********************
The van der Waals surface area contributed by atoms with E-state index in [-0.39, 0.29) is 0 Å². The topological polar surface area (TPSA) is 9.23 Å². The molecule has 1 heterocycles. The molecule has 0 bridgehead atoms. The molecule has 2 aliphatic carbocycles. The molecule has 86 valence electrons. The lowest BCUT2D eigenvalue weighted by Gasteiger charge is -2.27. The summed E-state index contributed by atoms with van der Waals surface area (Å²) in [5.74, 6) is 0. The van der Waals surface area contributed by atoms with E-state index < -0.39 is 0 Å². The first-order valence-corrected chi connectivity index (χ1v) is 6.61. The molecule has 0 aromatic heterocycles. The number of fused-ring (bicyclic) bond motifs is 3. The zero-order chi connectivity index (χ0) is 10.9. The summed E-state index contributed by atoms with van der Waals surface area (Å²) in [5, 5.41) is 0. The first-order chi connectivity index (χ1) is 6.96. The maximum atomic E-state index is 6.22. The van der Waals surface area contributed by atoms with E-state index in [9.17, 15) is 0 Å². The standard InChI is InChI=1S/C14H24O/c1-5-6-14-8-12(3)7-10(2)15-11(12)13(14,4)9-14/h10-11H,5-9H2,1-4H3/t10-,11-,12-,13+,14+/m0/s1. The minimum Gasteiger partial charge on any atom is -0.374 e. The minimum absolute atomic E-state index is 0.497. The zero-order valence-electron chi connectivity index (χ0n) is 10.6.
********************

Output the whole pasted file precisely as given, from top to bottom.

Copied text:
The van der Waals surface area contributed by atoms with E-state index in [-0.39, 0.29) is 0 Å². The topological polar surface area (TPSA) is 9.23 Å². The molecule has 1 heterocycles. The molecule has 0 bridgehead atoms. The molecule has 2 aliphatic carbocycles. The molecule has 86 valence electrons. The lowest BCUT2D eigenvalue weighted by Gasteiger charge is -2.27. The summed E-state index contributed by atoms with van der Waals surface area (Å²) in [5.74, 6) is 0. The van der Waals surface area contributed by atoms with E-state index < -0.39 is 0 Å². The first-order valence-corrected chi connectivity index (χ1v) is 6.61. The molecule has 0 aromatic heterocycles. The number of fused-ring (bicyclic) bond motifs is 3. The zero-order chi connectivity index (χ0) is 10.9. The summed E-state index contributed by atoms with van der Waals surface area (Å²) in [5, 5.41) is 0. The first-order chi connectivity index (χ1) is 6.96. The maximum atomic E-state index is 6.22. The van der Waals surface area contributed by atoms with E-state index in [9.17, 15) is 0 Å². The standard InChI is InChI=1S/C14H24O/c1-5-6-14-8-12(3)7-10(2)15-11(12)13(14,4)9-14/h10-11H,5-9H2,1-4H3/t10-,11-,12-,13+,14+/m0/s1. The minimum Gasteiger partial charge on any atom is -0.374 e. The minimum absolute atomic E-state index is 0.497. The zero-order valence-electron chi connectivity index (χ0n) is 10.6.